Private ‘Rescue’-by-Purchase of Stolen Cultural Goods: The Material and Social Consequences and the Complicity of Europe and North America

Abstract

‘Rescue’ has long provided a justification for the handling of illicit cultural goods, yet the specific consequences of this practice have not been systematically documented. This paper draws on historic, recent and still-emerging cases around the world to assess the resurgent argument that looted antiquities and stolen artefacts should be rescued through purchases made by private collectors. It shows that the practice is promoted by politically exposed persons, who use it for money laundering and reputation laundering; that proceeds from the practice may be received by transnational organised crime groups; and that its social and political acceptability is exploited to facilitate fraud and embezzlement.

While many of these cases demonstrate complicity on the part of elites and authorities within the societies that are victimised, they are emblematic of the global structure of this enterprise. They also reaffirm the complicity of markets and authorities in the Global North/West in illicit flows of cultural assets that are exceptionally harmful to societies in the Global South/East.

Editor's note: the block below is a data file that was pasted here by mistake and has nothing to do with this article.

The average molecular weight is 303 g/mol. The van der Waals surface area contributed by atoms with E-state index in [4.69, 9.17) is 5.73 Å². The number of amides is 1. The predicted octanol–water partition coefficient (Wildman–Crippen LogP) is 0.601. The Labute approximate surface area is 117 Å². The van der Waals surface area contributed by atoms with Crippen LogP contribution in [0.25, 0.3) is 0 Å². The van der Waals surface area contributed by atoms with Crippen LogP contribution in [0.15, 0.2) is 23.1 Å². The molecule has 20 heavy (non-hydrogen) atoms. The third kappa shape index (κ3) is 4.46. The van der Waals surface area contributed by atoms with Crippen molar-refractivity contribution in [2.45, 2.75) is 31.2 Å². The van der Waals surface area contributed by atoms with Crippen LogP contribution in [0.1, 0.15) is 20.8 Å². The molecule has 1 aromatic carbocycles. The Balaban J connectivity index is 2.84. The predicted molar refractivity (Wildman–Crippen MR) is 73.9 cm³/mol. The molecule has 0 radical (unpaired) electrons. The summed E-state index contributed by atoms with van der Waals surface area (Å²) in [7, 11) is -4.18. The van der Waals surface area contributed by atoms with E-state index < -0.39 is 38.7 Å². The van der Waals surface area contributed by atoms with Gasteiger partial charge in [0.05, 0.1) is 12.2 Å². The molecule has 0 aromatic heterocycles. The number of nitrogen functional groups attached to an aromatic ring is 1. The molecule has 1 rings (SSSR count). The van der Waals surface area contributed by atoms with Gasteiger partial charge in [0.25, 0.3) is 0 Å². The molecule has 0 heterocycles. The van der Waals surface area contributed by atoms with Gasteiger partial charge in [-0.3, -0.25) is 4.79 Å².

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Published: 2021-03-01
Pages:65 to 82
Section:Articles
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How to Cite
Hardy, S. A. (2021). Private ‘Rescue’-by-Purchase of Stolen Cultural Goods: The Material and Social Consequences and the Complicity of Europe and North America. International Journal for Crime, Justice and Social Democracy, 10(1), 65-82. https://doi.org/10.5204/ijcjsd.v10i1.1526

Author Biography

Norwegian Institute in Rome, University of Oslo
 Italy

Dr. Samuel Andrew Hardy is the Post-Doctoral Research Fellow in Cultural Heritage and Conflicts at the Norwegian Institute in Rome, University of Oslo. He is also an expert in the Alliance to Counter Crime Online (ACCO) and the Association for Research into Crimes against Art (ARCA), an adjunct professor at the American University of Rome and an honorary lecturer at the Institute of Archaeology, University College London.